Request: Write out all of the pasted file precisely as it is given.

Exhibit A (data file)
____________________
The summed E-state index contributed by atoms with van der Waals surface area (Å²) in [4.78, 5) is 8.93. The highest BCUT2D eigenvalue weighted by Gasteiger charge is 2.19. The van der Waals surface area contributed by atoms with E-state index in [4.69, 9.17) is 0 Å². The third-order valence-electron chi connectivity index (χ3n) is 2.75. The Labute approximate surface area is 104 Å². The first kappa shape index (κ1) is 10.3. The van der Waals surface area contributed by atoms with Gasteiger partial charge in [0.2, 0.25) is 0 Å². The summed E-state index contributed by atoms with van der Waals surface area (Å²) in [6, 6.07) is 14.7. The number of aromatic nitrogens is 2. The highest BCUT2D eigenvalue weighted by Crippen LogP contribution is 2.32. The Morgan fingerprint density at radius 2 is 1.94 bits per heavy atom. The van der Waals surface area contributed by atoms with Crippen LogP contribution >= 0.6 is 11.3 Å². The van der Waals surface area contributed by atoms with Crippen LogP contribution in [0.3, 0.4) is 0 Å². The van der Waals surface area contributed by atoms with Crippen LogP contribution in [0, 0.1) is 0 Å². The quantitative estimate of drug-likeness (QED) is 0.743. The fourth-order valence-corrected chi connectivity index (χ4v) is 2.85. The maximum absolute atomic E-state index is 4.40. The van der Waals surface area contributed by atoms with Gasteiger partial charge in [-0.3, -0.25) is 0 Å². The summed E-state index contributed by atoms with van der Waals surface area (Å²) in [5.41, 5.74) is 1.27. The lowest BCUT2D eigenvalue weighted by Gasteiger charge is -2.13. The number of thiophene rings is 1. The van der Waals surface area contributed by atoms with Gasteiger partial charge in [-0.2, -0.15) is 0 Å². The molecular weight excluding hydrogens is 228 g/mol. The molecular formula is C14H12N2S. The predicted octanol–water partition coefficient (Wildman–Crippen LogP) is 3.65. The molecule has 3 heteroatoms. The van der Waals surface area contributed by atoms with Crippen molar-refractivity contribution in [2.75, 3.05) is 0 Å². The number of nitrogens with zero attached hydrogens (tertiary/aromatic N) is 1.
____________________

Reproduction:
The summed E-state index contributed by atoms with van der Waals surface area (Å²) in [4.78, 5) is 8.93. The highest BCUT2D eigenvalue weighted by Gasteiger charge is 2.19. The van der Waals surface area contributed by atoms with E-state index in [4.69, 9.17) is 0 Å². The third-order valence-electron chi connectivity index (χ3n) is 2.75. The Labute approximate surface area is 104 Å². The first kappa shape index (κ1) is 10.3. The van der Waals surface area contributed by atoms with Gasteiger partial charge in [0.2, 0.25) is 0 Å². The summed E-state index contributed by atoms with van der Waals surface area (Å²) in [6, 6.07) is 14.7. The number of aromatic nitrogens is 2. The highest BCUT2D eigenvalue weighted by Crippen LogP contribution is 2.32. The Morgan fingerprint density at radius 2 is 1.94 bits per heavy atom. The van der Waals surface area contributed by atoms with Crippen LogP contribution >= 0.6 is 11.3 Å². The van der Waals surface area contributed by atoms with Crippen LogP contribution in [0.3, 0.4) is 0 Å². The van der Waals surface area contributed by atoms with Crippen LogP contribution in [0, 0.1) is 0 Å². The quantitative estimate of drug-likeness (QED) is 0.743. The fourth-order valence-corrected chi connectivity index (χ4v) is 2.85. The maximum absolute atomic E-state index is 4.40. The van der Waals surface area contributed by atoms with Gasteiger partial charge in [-0.3, -0.25) is 0 Å². The summed E-state index contributed by atoms with van der Waals surface area (Å²) in [5.41, 5.74) is 1.27. The lowest BCUT2D eigenvalue weighted by Gasteiger charge is -2.13. The number of thiophene rings is 1. The van der Waals surface area contributed by atoms with Gasteiger partial charge in [-0.2, -0.15) is 0 Å². The molecular weight excluding hydrogens is 228 g/mol. The molecular formula is C14H12N2S. The predicted octanol–water partition coefficient (Wildman–Crippen LogP) is 3.65. The molecule has 3 heteroatoms. The van der Waals surface area contributed by atoms with Crippen molar-refractivity contribution in [2.75, 3.05) is 0 Å². The number of nitrogens with zero attached hydrogens (tertiary/aromatic N) is 1.